It is possible to create highly immersive listening experiences with many loudspeakers that are carefully positioned and calibrated. Such systems are commonly found in research laboratories and recording studios but are unrealistic in home environments. It is necessary to find new ways to deliver immersive spatial audio to audiences at scale.
Whilst listeners might not be prepared to install high channel count systems, it is likely that most living rooms contain a large number of devices that can reproduce media, including personal devices (such as mobile phones and tablets) and smart speakers. As such devices become more integrated, they can be used to facilitate increased immersion. For example, second screen experiences can provide additional features for immersion and personalisation on top of standard broadcasts. The audio capabilities of such devices are relatively untapped, but object-based audio offers the possibility of repurposing audio content to make optimal use of ad hoc arrays.
Recent experiments and demonstrators have shown potential in this approach to spatial audio reproduction. Breaking away from the paradigm of matched loudspeakers at the same distance from the listener can offer a surprisingly immersive and high-quality listening experience.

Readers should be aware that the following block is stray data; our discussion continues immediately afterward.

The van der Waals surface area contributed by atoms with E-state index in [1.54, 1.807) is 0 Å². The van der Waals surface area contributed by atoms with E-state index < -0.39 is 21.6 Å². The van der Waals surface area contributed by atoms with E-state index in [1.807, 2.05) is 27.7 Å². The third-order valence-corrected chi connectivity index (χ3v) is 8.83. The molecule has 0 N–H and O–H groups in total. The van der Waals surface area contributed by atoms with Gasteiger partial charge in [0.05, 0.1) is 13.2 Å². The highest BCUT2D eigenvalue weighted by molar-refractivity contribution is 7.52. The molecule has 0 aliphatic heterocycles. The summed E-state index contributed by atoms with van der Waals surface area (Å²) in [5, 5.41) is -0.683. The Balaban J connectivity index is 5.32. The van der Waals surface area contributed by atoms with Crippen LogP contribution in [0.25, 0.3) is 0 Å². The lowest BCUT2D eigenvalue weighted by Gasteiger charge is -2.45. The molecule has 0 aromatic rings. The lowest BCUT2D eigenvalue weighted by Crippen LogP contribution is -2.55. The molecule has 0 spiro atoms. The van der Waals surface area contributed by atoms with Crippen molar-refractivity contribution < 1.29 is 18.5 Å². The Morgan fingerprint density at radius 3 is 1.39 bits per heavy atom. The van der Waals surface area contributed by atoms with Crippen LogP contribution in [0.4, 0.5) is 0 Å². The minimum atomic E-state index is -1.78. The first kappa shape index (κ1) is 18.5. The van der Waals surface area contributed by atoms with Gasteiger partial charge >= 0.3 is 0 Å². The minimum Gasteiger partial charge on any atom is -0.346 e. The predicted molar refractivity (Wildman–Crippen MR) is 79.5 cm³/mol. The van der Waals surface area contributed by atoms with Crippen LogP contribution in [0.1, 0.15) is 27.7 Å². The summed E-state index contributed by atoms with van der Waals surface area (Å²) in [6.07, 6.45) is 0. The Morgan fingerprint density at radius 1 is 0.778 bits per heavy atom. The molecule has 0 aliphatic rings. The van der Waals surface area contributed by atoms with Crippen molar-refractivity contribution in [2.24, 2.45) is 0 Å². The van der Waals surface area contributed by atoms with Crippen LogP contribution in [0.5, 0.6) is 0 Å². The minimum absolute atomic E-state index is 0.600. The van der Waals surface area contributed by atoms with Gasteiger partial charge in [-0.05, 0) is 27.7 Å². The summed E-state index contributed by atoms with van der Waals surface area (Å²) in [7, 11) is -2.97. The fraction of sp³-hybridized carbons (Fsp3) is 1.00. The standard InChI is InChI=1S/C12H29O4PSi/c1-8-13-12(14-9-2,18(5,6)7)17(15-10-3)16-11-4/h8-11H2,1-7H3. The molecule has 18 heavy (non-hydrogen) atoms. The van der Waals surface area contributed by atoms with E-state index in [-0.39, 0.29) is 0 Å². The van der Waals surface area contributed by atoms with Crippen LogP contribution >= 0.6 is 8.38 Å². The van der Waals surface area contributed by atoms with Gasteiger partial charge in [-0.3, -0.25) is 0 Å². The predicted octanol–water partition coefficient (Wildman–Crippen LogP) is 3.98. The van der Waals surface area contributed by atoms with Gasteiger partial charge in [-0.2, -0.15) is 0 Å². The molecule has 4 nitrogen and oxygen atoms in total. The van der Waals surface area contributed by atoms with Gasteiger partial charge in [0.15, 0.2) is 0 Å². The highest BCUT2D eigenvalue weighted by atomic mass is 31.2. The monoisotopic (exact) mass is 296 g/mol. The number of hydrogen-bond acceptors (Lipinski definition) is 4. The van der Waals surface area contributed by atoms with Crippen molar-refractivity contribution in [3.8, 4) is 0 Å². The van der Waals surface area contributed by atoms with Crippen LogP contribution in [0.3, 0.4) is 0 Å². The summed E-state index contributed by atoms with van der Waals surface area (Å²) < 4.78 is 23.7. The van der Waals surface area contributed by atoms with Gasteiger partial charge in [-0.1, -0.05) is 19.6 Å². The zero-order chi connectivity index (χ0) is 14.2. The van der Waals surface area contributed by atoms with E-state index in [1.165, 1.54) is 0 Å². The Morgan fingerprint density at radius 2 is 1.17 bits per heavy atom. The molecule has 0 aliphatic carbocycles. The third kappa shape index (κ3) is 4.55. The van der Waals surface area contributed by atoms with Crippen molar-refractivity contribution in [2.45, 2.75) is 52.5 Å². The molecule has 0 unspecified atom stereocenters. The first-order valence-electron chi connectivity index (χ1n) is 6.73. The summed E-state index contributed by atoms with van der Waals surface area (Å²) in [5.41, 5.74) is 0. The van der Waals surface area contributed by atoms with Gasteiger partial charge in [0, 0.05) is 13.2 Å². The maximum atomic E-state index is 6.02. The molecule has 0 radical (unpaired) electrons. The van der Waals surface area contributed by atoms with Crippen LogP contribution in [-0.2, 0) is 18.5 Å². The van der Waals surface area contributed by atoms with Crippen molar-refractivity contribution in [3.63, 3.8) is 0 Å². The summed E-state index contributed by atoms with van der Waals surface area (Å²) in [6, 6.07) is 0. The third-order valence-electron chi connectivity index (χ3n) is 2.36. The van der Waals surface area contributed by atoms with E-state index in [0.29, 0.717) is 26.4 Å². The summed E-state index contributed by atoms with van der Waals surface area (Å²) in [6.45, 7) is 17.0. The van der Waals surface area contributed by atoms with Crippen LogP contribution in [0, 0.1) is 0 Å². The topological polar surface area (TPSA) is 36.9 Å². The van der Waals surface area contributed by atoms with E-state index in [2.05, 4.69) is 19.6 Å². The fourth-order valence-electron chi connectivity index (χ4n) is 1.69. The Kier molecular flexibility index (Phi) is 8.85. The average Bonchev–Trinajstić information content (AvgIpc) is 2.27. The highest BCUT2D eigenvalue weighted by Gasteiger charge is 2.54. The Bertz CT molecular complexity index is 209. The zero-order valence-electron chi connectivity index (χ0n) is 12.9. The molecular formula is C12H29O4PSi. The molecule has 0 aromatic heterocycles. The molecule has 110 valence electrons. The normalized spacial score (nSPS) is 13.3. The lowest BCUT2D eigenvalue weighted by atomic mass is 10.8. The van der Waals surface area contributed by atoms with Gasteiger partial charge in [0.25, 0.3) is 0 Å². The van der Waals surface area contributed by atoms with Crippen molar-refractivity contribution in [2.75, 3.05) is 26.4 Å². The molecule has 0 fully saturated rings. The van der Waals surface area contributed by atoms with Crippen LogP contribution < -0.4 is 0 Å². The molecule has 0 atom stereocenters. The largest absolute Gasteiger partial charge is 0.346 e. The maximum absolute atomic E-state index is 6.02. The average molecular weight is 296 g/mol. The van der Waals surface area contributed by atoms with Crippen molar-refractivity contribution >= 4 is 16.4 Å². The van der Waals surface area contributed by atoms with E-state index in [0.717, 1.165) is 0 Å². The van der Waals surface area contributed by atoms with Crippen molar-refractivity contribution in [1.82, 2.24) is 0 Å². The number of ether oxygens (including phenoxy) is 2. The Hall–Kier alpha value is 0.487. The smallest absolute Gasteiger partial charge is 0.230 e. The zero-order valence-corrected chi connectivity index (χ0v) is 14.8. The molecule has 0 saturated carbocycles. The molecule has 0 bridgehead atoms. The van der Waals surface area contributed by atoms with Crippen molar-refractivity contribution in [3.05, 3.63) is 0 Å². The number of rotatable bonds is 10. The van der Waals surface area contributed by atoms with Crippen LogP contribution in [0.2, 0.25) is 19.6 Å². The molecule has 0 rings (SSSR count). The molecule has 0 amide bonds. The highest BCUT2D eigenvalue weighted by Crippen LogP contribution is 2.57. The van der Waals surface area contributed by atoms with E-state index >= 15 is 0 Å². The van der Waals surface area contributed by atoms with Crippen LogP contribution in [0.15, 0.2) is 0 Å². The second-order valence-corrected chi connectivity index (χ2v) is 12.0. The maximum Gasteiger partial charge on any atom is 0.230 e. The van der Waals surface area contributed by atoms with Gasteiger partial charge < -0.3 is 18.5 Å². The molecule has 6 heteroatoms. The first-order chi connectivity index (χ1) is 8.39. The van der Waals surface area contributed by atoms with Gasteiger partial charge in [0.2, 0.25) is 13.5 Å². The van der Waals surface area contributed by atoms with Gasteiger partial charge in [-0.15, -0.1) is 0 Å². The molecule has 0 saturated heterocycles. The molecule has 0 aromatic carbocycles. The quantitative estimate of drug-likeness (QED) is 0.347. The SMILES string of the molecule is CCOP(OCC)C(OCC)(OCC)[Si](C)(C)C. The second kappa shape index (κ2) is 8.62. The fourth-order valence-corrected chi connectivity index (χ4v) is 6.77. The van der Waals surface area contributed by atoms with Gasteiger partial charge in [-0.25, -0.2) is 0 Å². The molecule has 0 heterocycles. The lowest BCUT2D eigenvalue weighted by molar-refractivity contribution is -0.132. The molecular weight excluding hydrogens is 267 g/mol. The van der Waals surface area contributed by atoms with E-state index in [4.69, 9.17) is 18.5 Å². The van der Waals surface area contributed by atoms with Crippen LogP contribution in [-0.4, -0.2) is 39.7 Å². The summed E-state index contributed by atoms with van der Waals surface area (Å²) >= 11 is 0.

In this workshop, the challenges of spatial audio reproduction in the home will be discussed, and the concept of media device orchestration for immersive spatial audio introduced. We will present the results of perceptual evaluation experiments demonstrating the potential advantages and current problems with this method of spatial audio reproduction. The technology behind device synchronisation will be reviewed. The challenges and opportunities of content production will be discussed, focussing on recent demonstrators such as The Vostok-K Incident (an immersive audio drama for orchestrated devices released by the S3A project). The potential next steps for this technology will be considered, with future research and implementation challenges outlined.